NOTE: What I write today is true today. New information is rapidly emerging and updates are forthcoming when relevant.
QUESTION: What does long covid mean?
ANSWER: Long covid affects about 10 to 30 percent of people who are diagnosed with COVID-19 when their symptoms last longer than 28 days from the day of onset of their first symptoms. The disorder is yet to be completely understood.
QUESTION: I hear the hospital has a comprehensive program for patients with long covid. What can you tell me about it?
ANSWER: Heart of the Rockies Regional Medical Center created a Long Covid Rehab Clinic.
Patients enter into a multi session program designed specifically for the symptoms they are experiencing.
The program will include physical therapy, exercise physiology, speech therapy, nutrition, occupational therapy and neurological interventions.
The aim of the program is to improve overall function and symptom improvement. The program is cash based but may be covered by insurance for some patients, which will be determined after initial evaluations. For more information, call 719-530-2200 extension 2579.
QUESTION: So now that I know there is help for me, tell me more about long covid. Who is most affected?
ANSWER: Women compose about 70 percent of those with long covid. There is no age or race or geographic predisposing trend.
QUESTION: Does long covid include people who had severe COVID-19 with prolonged recovery which might be typical of any protracted major illness.
ANSWER: The terms long covid or long haulers include a mix of people, including anyone who has symptoms longer than 28 days.
There are physicians who will not include those who are recovering from severe COVID-19 after long stays in the Intensive Care Unit. In general, the medical community does not include those with protracted convalescents after severe ICU hospitalizations.
QUESTION: For those who had COVID-19 and were able to stay at home recovering, does that mean they will not develop long covid?
ANSWER: No it does not. There are even people who have had mild symptomatic cases who have developed long covid.
QUESTION: How long do those with long covid have symptoms?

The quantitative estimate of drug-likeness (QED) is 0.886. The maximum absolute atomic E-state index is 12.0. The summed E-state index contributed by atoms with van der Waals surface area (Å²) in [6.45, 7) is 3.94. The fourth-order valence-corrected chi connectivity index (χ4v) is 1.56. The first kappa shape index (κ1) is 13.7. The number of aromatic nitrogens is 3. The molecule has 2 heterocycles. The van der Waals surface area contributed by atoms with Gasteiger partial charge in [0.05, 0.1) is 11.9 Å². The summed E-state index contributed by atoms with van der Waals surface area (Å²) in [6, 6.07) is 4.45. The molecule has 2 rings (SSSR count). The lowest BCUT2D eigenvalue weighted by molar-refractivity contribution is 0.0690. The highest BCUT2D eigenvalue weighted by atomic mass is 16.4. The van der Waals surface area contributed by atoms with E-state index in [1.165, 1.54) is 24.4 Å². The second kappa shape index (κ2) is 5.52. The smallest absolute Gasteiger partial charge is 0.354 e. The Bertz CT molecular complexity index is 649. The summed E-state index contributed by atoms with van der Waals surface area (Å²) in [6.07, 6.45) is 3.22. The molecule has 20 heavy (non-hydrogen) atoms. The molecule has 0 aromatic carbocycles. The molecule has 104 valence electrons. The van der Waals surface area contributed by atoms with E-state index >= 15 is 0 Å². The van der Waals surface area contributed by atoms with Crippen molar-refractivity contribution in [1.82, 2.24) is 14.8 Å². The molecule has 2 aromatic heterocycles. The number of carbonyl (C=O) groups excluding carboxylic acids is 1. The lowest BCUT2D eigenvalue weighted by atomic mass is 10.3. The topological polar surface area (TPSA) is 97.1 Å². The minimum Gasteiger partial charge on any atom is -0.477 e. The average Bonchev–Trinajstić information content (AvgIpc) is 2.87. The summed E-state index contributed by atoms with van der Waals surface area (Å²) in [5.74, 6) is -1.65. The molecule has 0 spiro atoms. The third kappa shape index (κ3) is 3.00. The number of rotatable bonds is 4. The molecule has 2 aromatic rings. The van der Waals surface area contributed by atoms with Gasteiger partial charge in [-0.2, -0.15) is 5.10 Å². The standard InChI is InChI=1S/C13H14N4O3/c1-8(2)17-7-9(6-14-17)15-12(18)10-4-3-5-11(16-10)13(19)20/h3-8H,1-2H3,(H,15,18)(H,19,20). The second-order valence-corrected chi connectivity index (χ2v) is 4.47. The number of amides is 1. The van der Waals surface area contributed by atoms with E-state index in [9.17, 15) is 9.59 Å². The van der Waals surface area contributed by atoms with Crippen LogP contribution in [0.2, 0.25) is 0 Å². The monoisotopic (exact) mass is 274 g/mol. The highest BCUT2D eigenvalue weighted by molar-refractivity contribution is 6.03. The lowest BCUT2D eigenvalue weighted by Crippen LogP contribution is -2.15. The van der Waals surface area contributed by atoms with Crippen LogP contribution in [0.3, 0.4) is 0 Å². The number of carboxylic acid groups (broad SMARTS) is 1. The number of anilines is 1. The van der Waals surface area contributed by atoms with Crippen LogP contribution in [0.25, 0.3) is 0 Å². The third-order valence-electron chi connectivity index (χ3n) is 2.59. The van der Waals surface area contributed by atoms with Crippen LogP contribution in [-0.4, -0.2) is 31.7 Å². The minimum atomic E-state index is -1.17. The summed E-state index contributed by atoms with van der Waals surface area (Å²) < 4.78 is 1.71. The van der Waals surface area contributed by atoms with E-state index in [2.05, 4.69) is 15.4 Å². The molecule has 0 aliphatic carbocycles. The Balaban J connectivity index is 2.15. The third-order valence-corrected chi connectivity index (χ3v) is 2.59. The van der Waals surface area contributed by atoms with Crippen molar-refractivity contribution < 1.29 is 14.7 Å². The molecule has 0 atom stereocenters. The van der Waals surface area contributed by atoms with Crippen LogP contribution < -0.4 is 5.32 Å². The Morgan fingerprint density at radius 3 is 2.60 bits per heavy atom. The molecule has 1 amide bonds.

ANSWER: A majority of people with long covid have symptoms for four to five months.
QUESTION: I hear the vaccines make some people with long covid better. Is that true?
ANSWER: There is new data showing about 30 percent of people with long covid who got vaccinated with one of the mRNA vaccines (Pfizer or Moderna) get substantially better or have complete resolution of their symptoms. In the same study, about 5-10 percent got worse by self report.
QUESTION: What are the most common symptoms of long covid?
ANSWER: The most common symptoms based on a recent study from Northwestern University include brain fog, headache, numbness and tingling, dysgeusia (altered sense of taste) and anosmia (loss of sense of smell), myalgia (body aches) and fatigue.
As might be expected, when interviewed, people report diminished quality of life. The Northwestern University was published recently in the Annals of Clinical and Translational Neurology.
QUESTION: Are there any pre-existing medical conditions that might predispose a person to long covid?
ANSWER: Currently there is not a relationship with pre-existing medical conditions and developing long covid.
QUESTION: Is there any hope for those people who lost their sense of smell?
ANSWER: Some people who have lost their sense of smell have found a home self-guided training program helpful. One free program can be found at ascent.org.
INFORMATION: For more information about COVID-19, testing and the vaccines, eligibility and appointments, see the links below.
Pharmacies will be getting small shipments of vaccines in the near future. Information will be posted in this newspaper and on the county public health web pages.
Pharmacy vaccine resources: Safeway Pharmacy, Salida Pharmacy on F street, Buena Vista Drug, La Grees in Buena Vista and Valley-Wide Health.
QUESTIONS: If you have a COVID-19 related question, please send it to firstname.lastname@example.org and I will attempt to answer it in the next few weeks.
Dr. Lydia Segal is trying to be a retired board-certified family practice doctor who also has a Masters in Public Health.(In a former life she was a general assignment reporter for a newspaper in Arizona. ) Currently she also co-teaches at the Heart of the Rockies Regional Medical Center with the pelvic physical therapists classes on men’s and women’s health.